Posts tagged ‘reluctant readers’

BAD BOY

The Worst Book Ever

Written by Beth Bacon

Illustrated by Jason Grube and Coriander Hale

This book desperately wants to be a bad boy. His goal is to become a banned book in the library. He tries everything to win the librarian’s disapproval. Some of his tactics include using gross words, misspelled words, and made-up words. The book enlists readers to assist him by being loud and doing everything possible to annoy the librarian like flapping arms, wiggling and jumping up and down in their seats. To his dismay, the book makes its way into storytime.

This book is filled with much humor, graphics, and simple illustrations. There are vivid colors, lots of variation in print size, alliteration, and onomatopoeia. Bacon playfully encourages her readers to become accomplices in the book’s quest for notoriety.

Bacon targets the book for a kindergarten through grade five audience. Beginning, intermediate and reluctant readers can join in the fun.

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CHOOSING YOUR OWN WAY

The Village Alien

Written by Steve and Kathleen Donoho

On a sunny Saturday morning in Zionsville, Indiana, the protagonist and his younger brother, Andy head off to Lions Park on their bikes. The reader will determine the outcome of this interactive alien adventure. The boys encounter an alien spaceship landing in the park, setting the table for the rest of the story. Readers are given three choices at the end of each chapter. Plot outcome changes according to the reader’s decision.

This book affords readers the opportunity to revisit the scene several times, changing the outcome each time. It would be fun for siblings or friends to share it together. I like the fact that children can see that making choices affect outcomes and the characters. It allows them the opportunity to take risks or to play it safe.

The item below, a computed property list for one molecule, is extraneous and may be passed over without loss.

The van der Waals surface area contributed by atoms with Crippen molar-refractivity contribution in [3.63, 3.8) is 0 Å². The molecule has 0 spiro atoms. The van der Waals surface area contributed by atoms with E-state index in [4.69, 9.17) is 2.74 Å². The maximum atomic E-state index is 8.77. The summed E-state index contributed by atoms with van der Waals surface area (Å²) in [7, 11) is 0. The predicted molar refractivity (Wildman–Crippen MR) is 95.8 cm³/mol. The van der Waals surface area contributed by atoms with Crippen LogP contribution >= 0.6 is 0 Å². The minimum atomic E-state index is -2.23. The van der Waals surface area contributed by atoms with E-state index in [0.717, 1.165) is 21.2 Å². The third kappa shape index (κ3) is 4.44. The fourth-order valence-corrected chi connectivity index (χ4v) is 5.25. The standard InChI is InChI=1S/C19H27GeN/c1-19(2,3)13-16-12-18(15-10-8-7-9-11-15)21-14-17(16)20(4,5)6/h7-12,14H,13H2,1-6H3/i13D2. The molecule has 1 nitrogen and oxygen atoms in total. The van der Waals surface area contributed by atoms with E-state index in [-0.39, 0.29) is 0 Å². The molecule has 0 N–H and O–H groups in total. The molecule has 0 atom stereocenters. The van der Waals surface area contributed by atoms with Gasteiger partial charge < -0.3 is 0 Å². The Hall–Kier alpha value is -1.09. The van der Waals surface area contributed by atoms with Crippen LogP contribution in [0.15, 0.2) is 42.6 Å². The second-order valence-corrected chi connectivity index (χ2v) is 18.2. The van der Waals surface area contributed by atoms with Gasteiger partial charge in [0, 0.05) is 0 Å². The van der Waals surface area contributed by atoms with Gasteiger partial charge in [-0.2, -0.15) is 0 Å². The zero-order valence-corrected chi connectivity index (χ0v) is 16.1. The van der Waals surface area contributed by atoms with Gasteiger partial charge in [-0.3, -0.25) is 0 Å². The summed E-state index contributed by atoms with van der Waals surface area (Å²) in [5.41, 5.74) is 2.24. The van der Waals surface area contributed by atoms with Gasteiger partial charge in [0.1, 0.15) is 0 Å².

Recommended for middle-grade readers. The length of sentences and manageable vocabulary will appeal to reluctant readers. It might also be a good choice for a classroom discussion group.

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LAUGH LINES

Title: 130+ Rabbit Jokes: Animal Jokes and Riddles for Kids

Author: Kids Corner Publishing

One of a series of animal jokes for children on virtually any animal you can think of. The format is simple. Readers find one joke on each page, presented in a question/answer format. There are no illustrations. Most of each page is blank. Some of the jokes have fairly obvious answers. For example, What is a rabbit’s favorite dance? Answer: the bunny hop. Others are more sophisticated. What do you call a rabbit walking backward? Answer: a receding hare line.

This book and the rest of the collection will appeal to children who can’t get enough of jokes. The books are a good choice for children as entertainment at parties. They are a simple read so I would recommend them for beginning readers or reluctant readers who are intimidated by too much text on a page. Children who are animal lovers and enjoy sharing jokes will find this collection right up their alley.

 

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Teen Troubles

The Rise of the Olympians Book One

Written by Belle Ward

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First book in a middle grade short story series. Lilah is about to celebrate her thirteenth birthday. Her father surprises her with her favorite breakfast of pancakes and bacon. As she departs for school with her older brother, Jay, Lilah looks forward to her first class in which she is studying about Ancient Greece. Mr. Fisher is discussing the Olympians. For some reason, Lilah can’t stop thinking about the lesson.

When Lilah gets home she is surprised by the gift of an angel-winged necklace from her dad. But when she prepares for bed, strange things begin to happen. The necklace heats up, her rainbow colored extensions suddenly become attached to her head, and she experiences a strange dream. The next day, Lilah is invited to join a special dream club. She is astonished to learn that the other members are Apollo and Hades. They think she is the goddess who will help them find the Father of the Monsters. A sudden crash, and all must run for their lives…..Will Lilah cast her fate with these strangers? Will she wake up from this nightmare?